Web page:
Know the norm to know the tells

October 09, 2015, Joe Navarro  

While there are more than 200 recognizable tells, we have to remember each person has a variety. Don’t expect to see the same tells on every person. Some crack their knuckles when they’re nervous and some blush when they’re bluffing. The key is to understand the universe of tells so you can look for them as they present on each player.

If you don’t get a baseline of behaviors on all opponents, be prepared to lose a lot of money. You have to “norm” opponents to see what they’re like out of play when there’s no stress or when they’re relaxed so we can compare with what they’re like during play.

If you have the opportunity, walk around the room and try to pick up on tells before you sit to play. It makes it so much easier later when you’re in play to read opponents.

The mouth, full of nerves and close to the brain, reacts to the world in real time, revealing thoughts and feelings quickly. When content, the lips are full; when stressed, they compress or disappear. This is why Phil Hellmuth and others who have read my books cover their mouths when in play.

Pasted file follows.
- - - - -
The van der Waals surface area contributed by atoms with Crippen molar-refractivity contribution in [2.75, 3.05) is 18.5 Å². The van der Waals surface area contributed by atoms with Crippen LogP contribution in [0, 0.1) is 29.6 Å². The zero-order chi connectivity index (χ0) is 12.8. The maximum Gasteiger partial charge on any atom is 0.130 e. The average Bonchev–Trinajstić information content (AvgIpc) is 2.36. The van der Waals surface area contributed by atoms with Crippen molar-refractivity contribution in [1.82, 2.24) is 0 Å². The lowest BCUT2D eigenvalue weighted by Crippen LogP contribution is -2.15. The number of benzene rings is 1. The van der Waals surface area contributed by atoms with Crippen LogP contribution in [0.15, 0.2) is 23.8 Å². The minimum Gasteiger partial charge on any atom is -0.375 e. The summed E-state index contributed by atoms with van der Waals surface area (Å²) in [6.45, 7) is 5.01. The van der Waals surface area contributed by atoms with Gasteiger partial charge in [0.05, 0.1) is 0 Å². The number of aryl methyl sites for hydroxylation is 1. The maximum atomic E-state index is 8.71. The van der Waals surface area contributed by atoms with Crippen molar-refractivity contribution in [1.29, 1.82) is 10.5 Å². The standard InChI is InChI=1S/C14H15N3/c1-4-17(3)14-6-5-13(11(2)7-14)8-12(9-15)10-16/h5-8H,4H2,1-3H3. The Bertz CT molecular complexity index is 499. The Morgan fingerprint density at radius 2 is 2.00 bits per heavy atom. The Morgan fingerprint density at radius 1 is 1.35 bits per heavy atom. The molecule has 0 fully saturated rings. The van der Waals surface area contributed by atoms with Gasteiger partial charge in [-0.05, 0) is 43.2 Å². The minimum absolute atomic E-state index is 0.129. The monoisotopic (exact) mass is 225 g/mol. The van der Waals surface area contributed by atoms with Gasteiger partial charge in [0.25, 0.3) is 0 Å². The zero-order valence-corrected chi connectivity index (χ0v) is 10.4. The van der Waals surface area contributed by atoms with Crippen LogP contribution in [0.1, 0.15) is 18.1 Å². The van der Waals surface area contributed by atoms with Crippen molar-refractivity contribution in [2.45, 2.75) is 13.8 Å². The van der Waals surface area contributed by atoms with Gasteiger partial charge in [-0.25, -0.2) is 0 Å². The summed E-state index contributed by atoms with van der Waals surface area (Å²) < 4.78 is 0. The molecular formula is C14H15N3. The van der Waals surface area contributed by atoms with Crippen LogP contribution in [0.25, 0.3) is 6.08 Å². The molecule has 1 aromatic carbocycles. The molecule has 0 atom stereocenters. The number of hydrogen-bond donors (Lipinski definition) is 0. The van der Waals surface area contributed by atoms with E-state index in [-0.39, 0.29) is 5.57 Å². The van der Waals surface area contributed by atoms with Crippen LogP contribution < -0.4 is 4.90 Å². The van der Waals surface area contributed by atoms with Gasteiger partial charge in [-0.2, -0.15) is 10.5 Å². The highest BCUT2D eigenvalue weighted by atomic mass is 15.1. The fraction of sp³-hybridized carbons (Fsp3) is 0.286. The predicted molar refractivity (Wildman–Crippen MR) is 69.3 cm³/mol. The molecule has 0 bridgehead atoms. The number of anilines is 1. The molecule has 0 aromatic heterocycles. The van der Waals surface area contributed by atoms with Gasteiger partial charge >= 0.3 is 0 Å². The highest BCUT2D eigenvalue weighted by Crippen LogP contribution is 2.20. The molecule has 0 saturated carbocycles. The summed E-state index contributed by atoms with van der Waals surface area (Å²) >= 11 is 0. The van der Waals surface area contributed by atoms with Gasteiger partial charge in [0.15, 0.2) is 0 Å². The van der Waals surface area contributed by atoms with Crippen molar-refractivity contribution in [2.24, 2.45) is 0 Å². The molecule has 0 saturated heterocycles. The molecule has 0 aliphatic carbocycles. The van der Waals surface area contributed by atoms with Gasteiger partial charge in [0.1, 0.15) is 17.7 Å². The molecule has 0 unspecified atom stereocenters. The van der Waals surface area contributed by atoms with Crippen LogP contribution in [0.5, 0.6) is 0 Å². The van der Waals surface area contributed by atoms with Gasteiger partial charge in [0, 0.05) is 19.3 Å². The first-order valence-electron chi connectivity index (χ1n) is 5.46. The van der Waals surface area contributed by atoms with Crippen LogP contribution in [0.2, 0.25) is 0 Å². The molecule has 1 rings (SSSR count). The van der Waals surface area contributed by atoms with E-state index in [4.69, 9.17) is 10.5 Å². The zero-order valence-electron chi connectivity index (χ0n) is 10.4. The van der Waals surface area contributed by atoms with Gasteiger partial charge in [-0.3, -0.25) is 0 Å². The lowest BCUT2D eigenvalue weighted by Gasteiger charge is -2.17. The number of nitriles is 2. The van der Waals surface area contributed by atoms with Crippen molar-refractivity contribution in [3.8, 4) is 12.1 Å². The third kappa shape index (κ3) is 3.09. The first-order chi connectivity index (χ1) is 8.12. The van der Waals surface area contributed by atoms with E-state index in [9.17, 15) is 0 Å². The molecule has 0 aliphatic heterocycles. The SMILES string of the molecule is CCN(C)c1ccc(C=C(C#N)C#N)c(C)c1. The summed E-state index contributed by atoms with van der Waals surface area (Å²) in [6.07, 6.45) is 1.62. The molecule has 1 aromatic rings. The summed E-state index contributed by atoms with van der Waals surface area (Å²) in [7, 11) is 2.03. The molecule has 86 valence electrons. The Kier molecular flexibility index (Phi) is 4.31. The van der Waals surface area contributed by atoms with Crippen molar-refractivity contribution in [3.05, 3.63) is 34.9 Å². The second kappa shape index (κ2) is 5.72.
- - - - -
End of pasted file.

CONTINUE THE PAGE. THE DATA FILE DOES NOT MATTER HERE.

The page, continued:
The hands reveal a lot, too, as other experts have noted. I like to focus on the thumbs because when we’re confident and strong the thumb tends to stick out. When we’re weak or bluffing, we tend to hide it near the index finger or even underneath the fingers.

Don’t forget the neck. When we’re troubled, we tend to touch our necks, cover our neck dimple (women do this in particular) or massage the flesh around the neck or throat. Don’t ignore this behavior because you’ll be surprised how accurate it is.

Be aware you’re also transmitting information about yourself. “Conceal don’t reveal” has been my mantra for nine years. Holding still, avoiding eye contact and covering your mouth while in play helps.

Collect information on other players by asking what’s a good book on poker tells. That will give you a clue as to what they have read and what tells they know.

Remember, when it comes to poker tells, you’re reading perceptions of reality, not reality. If a player feels he’s marginal or weak, though he has the stronger hand, that’s exactly what you’ll see.

— Joe Navarro is the author of the international bestseller What Every BODY Is Saying and 200 Poker Tells.